And that's the key to Mazzie's success here. Because Rodgers & Hammerstein -- or more specifically, Hammerstein -- was writing for an Anna on the other side. Writing to order, in fact: Gertrude Lawrence optioned the underlying material (the 1944 novel "Anna and the King of Siam," which was successfully filmed in 1946 starring Irene Dunne and Rex Harrison) and commissioned R&H to write and produce the musical as a vehicle for herself. Lawrence -- a top-of-the-line, international star/celebrity since 1926 -- was 52, with a 33-year-old daughter, when The King and I opened. And she was playing against a King who was 21 years younger than she was.

While Yul Brynner always had an ageless quality, he was ferociously vital. He kept performing the role until his last gasp in 1985. Lawrence -- who died of cancer a year into the show's run -- was replaced by an actress who was 48; later replacements in the original production were similarly older than Brynner. (Dunne, in the non-musical film version, was almost a decade older than King Rex.) But as Yul grew older, his Annas grew younger. In the 1956 motion picture version, which cemented the show -- and the image of Brynner-as-King -- in the public conscious, Yul was playing against the glamorous Deborah Kerr: A year younger than Brynner, and twenty-two years younger than Gertie when she created the role.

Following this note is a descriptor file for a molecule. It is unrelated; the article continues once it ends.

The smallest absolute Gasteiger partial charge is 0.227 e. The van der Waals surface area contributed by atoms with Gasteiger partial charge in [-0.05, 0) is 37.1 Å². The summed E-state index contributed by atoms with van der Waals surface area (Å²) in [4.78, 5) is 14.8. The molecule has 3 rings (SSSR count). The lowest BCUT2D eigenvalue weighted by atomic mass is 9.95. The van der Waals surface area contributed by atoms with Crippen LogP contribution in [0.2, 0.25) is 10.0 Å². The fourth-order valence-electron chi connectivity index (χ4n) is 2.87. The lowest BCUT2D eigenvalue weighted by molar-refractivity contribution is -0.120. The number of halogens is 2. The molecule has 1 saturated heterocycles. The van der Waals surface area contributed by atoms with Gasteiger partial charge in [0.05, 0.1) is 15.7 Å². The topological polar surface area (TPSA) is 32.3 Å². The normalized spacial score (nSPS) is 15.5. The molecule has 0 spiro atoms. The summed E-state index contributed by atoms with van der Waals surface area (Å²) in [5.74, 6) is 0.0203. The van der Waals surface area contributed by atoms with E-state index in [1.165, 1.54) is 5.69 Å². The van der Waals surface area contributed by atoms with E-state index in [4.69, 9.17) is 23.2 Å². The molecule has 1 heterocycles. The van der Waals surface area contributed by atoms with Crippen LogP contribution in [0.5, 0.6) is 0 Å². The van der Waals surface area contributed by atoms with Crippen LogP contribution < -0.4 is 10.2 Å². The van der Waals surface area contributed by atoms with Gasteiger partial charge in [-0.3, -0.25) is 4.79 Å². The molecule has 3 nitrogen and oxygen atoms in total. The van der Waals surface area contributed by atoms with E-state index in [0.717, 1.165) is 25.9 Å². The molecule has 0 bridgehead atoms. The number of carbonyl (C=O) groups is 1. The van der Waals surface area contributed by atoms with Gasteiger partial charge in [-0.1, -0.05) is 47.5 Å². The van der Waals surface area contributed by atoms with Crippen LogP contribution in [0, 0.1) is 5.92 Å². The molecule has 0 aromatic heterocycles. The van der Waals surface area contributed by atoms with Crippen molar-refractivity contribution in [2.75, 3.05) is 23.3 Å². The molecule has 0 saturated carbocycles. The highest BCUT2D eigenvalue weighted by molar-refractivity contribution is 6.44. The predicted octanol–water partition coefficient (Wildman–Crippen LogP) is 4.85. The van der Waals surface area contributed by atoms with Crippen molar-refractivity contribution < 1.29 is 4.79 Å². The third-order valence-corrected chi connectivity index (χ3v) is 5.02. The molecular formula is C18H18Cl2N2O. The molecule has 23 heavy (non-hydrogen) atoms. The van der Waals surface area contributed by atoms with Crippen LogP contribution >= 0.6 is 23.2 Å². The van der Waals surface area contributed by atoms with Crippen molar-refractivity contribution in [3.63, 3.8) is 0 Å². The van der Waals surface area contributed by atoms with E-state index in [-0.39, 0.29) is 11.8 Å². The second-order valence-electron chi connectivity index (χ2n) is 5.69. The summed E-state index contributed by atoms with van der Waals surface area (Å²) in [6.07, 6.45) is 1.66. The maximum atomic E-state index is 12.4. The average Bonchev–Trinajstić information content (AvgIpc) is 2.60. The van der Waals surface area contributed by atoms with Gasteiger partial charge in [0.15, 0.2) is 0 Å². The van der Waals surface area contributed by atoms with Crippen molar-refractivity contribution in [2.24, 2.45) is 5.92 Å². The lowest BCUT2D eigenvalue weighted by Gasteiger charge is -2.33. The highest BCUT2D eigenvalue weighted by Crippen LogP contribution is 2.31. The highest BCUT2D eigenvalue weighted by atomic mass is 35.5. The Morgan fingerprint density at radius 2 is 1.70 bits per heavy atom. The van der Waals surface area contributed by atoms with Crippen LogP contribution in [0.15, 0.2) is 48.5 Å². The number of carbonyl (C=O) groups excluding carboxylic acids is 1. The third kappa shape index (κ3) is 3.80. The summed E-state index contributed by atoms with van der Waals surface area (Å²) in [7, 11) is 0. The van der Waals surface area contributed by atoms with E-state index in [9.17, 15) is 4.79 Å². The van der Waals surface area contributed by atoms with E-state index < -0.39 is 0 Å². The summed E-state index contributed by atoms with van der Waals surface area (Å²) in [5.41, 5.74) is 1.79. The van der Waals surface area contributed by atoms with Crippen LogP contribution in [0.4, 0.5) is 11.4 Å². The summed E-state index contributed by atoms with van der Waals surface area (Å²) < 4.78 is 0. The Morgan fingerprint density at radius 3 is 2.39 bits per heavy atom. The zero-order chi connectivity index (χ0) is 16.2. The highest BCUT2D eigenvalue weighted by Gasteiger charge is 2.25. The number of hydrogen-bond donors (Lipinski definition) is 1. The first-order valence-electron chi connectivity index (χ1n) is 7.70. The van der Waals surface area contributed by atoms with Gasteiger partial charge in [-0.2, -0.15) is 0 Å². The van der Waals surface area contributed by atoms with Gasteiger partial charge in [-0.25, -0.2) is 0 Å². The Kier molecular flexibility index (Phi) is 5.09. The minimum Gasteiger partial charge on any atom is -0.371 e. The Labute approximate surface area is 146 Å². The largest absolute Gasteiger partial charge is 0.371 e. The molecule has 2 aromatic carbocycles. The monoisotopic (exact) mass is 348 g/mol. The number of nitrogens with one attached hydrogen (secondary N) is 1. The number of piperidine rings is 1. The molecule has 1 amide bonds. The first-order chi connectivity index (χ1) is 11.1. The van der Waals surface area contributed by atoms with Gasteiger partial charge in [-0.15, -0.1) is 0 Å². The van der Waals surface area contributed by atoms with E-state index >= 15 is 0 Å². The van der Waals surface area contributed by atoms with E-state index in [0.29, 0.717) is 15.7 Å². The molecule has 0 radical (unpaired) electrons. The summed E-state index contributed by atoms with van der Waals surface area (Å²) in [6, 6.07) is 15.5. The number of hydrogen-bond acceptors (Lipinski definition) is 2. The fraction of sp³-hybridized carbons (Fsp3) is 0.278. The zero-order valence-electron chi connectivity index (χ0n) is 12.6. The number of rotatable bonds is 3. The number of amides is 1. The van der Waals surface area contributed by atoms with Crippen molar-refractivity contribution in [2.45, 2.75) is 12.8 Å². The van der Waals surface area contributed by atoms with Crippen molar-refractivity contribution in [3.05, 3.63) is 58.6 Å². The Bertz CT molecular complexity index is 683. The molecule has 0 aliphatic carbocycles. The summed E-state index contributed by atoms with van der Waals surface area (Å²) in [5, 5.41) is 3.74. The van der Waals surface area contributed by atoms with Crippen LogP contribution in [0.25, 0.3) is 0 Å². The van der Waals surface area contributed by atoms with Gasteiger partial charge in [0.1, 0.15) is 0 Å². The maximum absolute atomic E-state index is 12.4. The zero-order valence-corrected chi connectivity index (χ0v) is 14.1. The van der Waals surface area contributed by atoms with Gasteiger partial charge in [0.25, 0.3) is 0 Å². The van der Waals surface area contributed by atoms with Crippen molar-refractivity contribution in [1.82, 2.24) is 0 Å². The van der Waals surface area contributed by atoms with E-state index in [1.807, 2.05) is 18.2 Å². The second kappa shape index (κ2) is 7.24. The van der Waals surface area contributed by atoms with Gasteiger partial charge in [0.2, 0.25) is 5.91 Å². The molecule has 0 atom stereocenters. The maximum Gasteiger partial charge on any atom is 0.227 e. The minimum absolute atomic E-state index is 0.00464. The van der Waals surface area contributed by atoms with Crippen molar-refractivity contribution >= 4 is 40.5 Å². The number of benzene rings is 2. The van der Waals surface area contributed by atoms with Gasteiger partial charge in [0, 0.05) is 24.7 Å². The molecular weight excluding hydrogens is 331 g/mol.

Flash forward, and Anna has become a young and vibrant musical comedy leading lady like Kelli O'Hara (or Donna Murphy in 1996). But Hammerstein was writing for an Anna past romance. That is the pedal that Mazzie and Sher sustain in the new version at the Beaumont. Those who dearly love the show have never seen it in this guise, unless they were attending musicals during Eisenhower's first term. And yes, it makes a difference.
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Marin Mazzie and Daniel Dae Kim in The King and I
Photo: Paul Kolnik

Oscar preceded The King and I with South Pacific, in which he was tackling mid-century prejudice. Naïve heroine Nellie Forbush couldn't accept the notion of romance with Emile de Becque because he was much older, foreign (French), and most critically because he had lived with -- that is, slept with -- a non-white local woman. At a key moment, Nellie is horrified to learn that those native tots who charmed her by singing "Dites-Moi" are Emile's children. How can she place herself in that man's bed?

In The King and I, Oscar devises a perhaps-conceivable romance made downright impossible by different cultures, different social stations, and different skin color. One of the key moments of the show -- written into Hammerstein's stage directions -- is when the King breaks off his dance with Anna (in "Shall We Dance") because he realizes that unlike the British dancers, they are merely holding hands. In Oscar's words: